Here is a trivia question for the mid 1980's: Evonne goolagong has beaten Chris Evert in the finals of WImbledon and Forest Hills five times, right? And Chris has also beaten Evonne five times in the finals.  Now the question is, when and where did these two champions first meet? Don't know? It was back in march of 1972, march 8, a Wednesday to be exact, at a place called the T Bar M Racquet Club in Dallas.  No, no, they didn't play each other, Billie Jean King prevented that by beating Chris in the quarterfinals. But Chris and Evonne were introduced during the tournament. They had lunch and shared a few giggles, all the time sizing each toher up like a pair of strange heveyweights.  They knew they would be seeing alot of one another during the next 10 years or so. 
Final question: Remember who won that tournament? No, not Eveonne. In the semifinals she, too, was beaten by Billie Jean who, though tired, was playing as though her life depended on it. But billie Jean did not win, either, because waiting for her in the final was Nancy Richey Gunter, cool and rested, and she gunned down Billie Jean 7-6, 6-1. That earned her $11,000, which may not seem like much now, but at the time was the highest purse in women's tennis. 
For a while last week it seemed as if Chris and Evonne would not meet even socially, Evonne was the first to arrive, flying in  from Sydney with Edwards four days before the tournament began, her first trip to the US. She submitted to a mass interview, complete with klieg lights and microphones around the neck. Asked if she had ever eaten mexican food, she said no.  The next day six Mexican restaurants called offering free meals.  One afternoon she went to Neiman Marcus where she thought about buying two Stetsons for her brothers and decided against it, but mostly she spent her time practicing at the club with one of the local pros-Edwards always has Evonne work out with men on the theory that there is less horsing around-and staying indside her motel room watching television.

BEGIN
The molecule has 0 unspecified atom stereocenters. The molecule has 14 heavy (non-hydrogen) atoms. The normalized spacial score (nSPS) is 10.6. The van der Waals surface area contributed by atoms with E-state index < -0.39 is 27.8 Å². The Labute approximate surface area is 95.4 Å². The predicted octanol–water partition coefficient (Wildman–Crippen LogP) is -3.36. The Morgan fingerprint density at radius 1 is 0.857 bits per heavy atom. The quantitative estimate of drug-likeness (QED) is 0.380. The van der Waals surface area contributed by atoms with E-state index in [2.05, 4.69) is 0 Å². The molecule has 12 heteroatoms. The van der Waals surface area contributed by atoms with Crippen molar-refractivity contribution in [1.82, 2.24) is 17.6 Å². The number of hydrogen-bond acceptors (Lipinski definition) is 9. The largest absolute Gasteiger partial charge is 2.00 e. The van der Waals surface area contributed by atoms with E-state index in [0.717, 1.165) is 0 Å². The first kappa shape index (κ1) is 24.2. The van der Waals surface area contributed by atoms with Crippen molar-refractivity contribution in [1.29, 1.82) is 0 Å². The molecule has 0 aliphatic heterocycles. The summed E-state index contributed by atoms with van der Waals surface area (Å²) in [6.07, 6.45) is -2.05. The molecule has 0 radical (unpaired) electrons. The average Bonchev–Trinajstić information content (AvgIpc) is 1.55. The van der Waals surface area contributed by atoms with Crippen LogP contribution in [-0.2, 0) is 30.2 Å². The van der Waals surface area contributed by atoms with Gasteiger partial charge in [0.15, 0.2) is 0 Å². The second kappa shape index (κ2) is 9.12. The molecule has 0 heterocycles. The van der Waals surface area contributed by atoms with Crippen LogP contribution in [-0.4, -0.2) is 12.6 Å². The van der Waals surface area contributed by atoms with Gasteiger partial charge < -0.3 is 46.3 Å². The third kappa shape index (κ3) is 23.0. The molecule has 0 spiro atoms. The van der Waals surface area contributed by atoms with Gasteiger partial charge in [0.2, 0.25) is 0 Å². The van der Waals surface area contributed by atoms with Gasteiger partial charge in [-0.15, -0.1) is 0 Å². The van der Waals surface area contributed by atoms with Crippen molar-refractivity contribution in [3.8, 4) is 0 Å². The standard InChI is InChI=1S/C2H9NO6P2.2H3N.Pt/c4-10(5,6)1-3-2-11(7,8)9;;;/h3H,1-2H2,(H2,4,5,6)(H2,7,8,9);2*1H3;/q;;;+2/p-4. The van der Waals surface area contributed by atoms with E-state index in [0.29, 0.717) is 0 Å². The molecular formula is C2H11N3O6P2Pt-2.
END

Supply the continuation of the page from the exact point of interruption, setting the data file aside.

When the grand meeting did occur, it was as formal and solemn as that recent one in China. The two girls shook hands. Edwards and Evert shook hands.  Edwards shook hands with Chris .  Evert shook hands with Evonne. All of them, plus a few others, were seated at a large round table in the middle of the dining room.  Evonne ordered salad. Chris declined to eat because she had a match soon. Evonne admired Chris' tennis sweater. The two girls talkd music. Evonne was sorry she had left her casette player in Australia. Chris wondered if that girl over there by the window was her first-round opponent.  Evonne said it was.  Neither asked how the other was hitting them.